A Queen and Milton Keynes, - Vince Moxon

A Queen,& Milton Keynes

Boudicca AD 43 – AD 60

A Queen has graced what is now Milton Keynes,  In AD 60, Boudicca’s husband, Prasutagus,  was ruler of the Iceni tribe, these were a tribe of Celtic Britons, living in and around where Norfolk is today,

The Romans had arrived in England in AD 43, and had largely taken over England by force and ruled from several strongholds namely, Colchester, (Camulodunm), and London, (Londinium), St Albans, (Verulanium), with several smaller towns & villages along the old Roman road (Watling Street)  I.E. Fenny Stratford, (Magnavinium) , and Towcester,

Map of Iceni

Map of Iceni

In AD 60, Prasutagus, dies, and by Celtic law his estate & lands were to have bequeathed  to his wife, but the Romans decreed, that they would take over his land and his camp.  Boudicca, strongly resisted any attempted to achieve this and as a reprisal, the Romans, had her publicly flogged and had both of her daughters raped.


Boudicca,  took her fighting force and gathered another tribe that had been displaced by the Romans, the Trinovante’s and marched on Colchester, looking for the Roman governor, Suetonius,  who ,had ordered her flogging,  but he had marched a garrison, to quell, a tribe of rebellious druids in Anglesea,

So Boudicca, realising that anyone remaining in Colchester were sympathisers, burned Colchester to the ground and slaughtered everyone there, about 15,000.  And then marched her tribe to London believing Suetonius was in London once again burned London to the ground and slaughtered everyone there, and marched on to St Albans and similarly burned this to the ground and also slaughtered everyone there also, in all about 80.00 people.  Suetonius, on hearing of the revolt, marched his garrison of approximately 10.000,  men,  towards London on the A5.

Boudicca, not having achieved her objectives of ridding the country of Suetonius and the Romans, and hopeful of meeting his army coming down Watling Street,  the opposing armies met at Cuttle Mill just south of Towcester.

The Romans, although outnumbered,  3 to 1,  highly trained in warfare, and were heavily armed with cannons etc.

(This event is covered extensively  in a large room devoted to Boudicca & the battle in Towcester  museum.)

Boudiccas forces (mostly women) were easily repressed and Boudicca was wounded,  not to be taken prisoner, she fled the scene and turned south down Watling Street towards Magnovinium, (Fenny Stratford). But she never made it, and died of her injuries at a small group of hamlets near Newton Longville, and a house named in her honour “Dead Queen Cottage”,  the  present day owner had a farm house built nearby and transferred  the name as it is now to, “Dead Queen Farm”  on the Bletchley to Newton Longville Road.     






Comments about this page

  • You need to be aware that there are no surviving first hand accounts. Third hand at best. If the final battle was fought in a confined space then any cavalry present would have been dismounted and held in the rear. There were no flanks which was the whole point of the romans choosing that position in the first place. It is likely that after a bloody slog by both sides the romans judged themselves to be fit enough relative to the state of the britons to move down the slope without fear of any flanking movements. They would be waiting for the enemy to break off and flee and only at this point would mounted troops be employed.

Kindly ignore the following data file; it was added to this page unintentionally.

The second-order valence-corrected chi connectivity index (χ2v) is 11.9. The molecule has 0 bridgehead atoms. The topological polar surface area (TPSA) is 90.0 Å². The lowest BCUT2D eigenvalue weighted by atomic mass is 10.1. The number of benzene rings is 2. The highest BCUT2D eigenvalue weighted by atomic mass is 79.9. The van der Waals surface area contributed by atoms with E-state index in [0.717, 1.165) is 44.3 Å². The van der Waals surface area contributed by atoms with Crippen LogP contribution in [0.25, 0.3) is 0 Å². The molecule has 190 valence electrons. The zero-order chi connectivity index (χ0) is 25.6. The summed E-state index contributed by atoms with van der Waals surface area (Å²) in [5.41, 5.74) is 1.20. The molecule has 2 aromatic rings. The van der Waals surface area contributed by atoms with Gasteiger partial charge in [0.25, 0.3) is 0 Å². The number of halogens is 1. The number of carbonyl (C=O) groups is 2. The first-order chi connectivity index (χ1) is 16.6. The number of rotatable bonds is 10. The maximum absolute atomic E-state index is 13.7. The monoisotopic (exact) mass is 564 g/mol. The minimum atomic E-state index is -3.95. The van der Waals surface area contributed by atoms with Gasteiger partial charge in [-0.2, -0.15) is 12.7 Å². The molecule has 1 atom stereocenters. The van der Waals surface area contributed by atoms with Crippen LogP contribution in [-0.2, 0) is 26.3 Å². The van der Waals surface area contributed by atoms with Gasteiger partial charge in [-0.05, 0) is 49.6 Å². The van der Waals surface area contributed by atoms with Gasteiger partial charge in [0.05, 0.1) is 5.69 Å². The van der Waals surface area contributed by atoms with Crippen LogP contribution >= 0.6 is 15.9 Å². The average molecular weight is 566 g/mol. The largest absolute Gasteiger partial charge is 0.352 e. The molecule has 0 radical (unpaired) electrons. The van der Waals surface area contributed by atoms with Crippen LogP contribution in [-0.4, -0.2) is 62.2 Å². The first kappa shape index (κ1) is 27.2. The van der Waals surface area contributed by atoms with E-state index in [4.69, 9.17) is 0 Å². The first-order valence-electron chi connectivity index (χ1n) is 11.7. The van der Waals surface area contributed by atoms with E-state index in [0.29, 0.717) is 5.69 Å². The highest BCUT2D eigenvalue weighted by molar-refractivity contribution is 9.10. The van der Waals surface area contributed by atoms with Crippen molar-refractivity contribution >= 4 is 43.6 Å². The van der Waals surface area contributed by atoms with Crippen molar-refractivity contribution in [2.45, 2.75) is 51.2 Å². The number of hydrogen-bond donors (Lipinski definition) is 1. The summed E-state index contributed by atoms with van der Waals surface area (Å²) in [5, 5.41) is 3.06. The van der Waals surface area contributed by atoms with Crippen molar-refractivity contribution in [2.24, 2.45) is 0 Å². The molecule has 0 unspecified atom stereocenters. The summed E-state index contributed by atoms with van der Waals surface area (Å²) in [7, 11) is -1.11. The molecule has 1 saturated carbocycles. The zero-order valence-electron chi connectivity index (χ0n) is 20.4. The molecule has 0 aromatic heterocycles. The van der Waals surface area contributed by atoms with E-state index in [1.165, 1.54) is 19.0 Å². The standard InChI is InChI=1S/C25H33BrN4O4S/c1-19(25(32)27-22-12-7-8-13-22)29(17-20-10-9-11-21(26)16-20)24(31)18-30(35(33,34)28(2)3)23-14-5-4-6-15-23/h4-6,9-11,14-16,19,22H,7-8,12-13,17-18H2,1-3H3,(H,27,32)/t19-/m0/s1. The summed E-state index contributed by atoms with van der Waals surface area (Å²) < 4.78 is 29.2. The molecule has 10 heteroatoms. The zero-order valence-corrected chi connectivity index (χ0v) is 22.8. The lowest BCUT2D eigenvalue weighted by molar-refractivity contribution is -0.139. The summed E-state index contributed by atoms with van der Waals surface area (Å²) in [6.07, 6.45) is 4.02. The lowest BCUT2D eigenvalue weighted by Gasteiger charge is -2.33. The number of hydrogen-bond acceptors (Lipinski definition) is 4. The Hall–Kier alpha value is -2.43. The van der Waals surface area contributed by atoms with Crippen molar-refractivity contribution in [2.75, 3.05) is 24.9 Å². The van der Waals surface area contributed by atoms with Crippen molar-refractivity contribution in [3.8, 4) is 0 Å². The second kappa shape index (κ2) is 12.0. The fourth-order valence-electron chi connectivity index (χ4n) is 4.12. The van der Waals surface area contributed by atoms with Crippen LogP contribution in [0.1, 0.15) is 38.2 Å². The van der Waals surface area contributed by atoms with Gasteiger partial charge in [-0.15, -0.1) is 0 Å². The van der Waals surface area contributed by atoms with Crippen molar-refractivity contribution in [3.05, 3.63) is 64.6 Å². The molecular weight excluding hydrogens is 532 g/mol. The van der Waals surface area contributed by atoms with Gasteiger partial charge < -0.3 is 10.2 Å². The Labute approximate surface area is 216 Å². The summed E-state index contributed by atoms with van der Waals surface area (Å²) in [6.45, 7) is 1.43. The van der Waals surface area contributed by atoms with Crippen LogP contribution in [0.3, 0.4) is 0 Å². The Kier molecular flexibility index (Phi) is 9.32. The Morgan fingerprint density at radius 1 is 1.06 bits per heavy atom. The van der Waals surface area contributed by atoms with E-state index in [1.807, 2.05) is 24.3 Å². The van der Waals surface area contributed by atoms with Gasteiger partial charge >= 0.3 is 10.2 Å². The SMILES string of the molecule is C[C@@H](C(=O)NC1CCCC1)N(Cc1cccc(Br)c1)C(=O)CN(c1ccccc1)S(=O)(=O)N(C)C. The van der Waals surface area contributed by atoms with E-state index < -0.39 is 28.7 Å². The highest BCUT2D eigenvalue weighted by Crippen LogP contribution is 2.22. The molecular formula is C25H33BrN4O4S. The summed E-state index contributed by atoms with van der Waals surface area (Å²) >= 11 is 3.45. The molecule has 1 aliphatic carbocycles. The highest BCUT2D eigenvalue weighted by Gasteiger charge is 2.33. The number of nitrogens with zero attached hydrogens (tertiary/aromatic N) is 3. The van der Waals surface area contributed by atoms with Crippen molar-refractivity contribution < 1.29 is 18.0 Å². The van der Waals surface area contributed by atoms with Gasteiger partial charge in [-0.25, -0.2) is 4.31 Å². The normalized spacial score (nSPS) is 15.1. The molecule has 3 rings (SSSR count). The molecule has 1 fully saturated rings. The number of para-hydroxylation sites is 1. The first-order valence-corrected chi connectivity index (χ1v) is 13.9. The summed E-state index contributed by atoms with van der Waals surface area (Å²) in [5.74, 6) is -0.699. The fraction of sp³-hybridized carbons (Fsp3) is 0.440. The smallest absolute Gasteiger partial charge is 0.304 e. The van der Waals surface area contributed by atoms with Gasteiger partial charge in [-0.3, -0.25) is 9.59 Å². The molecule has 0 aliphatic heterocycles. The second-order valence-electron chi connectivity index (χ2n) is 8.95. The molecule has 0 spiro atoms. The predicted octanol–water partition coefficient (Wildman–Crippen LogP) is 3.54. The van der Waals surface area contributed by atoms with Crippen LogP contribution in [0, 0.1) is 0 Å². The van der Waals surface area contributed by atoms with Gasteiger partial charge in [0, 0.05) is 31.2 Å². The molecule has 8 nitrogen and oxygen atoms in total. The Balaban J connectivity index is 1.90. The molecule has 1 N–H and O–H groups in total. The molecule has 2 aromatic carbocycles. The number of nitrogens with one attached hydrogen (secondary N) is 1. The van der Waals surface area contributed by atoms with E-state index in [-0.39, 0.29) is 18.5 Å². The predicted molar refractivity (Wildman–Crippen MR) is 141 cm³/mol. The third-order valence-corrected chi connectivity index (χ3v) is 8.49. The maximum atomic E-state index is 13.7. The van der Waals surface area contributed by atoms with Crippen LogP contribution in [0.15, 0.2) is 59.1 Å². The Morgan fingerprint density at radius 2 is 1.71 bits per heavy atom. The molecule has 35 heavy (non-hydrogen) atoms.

By Robert Smith (31/05/2021)
  • Only two Roman writers mention the battle, nothing was recorded by them as to where the battle took place and no archaeological evidence has been unearthed to identify either it, what happened to Boudica, or indeed the nature of her death.
    The idea that a cottage outside Newton Longville, even a medieval one, would be linked to the death of a leader of the Iceni who died in AD61, potentially 1500 years earlier, is to say the least far fetched.
    Boudica being such an iconic figure I think it’s likely that previous historians might have mentioned it?
    As to the author believing the Romans had cannons, seriously, I think a little fact checking might have given the piece rather more credibility.

    By B Jones (01/12/2020)
  • There’s a place called Battleden in Milton Keynes between A5 Watling Street and Woburn Abbey may have been the site !!!

    By Sir Robert Hissey (26/08/2020)
  • There is a farm close to one of the Brickhills called Battle Hills farm….

    By Carol Wyatt (29/11/2019)
  • This “history” is mostly fantasy. The romans did not have cannons. They did have ballistae, which are large wheeled crossbows, but these were siege weapons, There is no evidence that the Celtic army were mostly female, and the battle could have happened anywhere between Fenny Stratford and Daventry. Since there is another legend that Boudicca is buried under a platform at St Pancras (seriously!) even the location of her death seems to be confused. Finally to the comment above, you’d be looking North from little Brickhill, not South.

    By Dr Andy Edmonds (13/06/2017)
  • “Paulinus met the Britons at a point thought to be near present-day Fenny Stratford on Watling Street and in a desperate battle regained the province. Boudicca took poison or died of shock”. Well that’s what Encyclopaedia Britannica says. But at little Brick Hill looking south you may be inspired that, maybe, her warring maidens lost this battle – just there below you.

    By Roberto Franceschini (01/01/2016)

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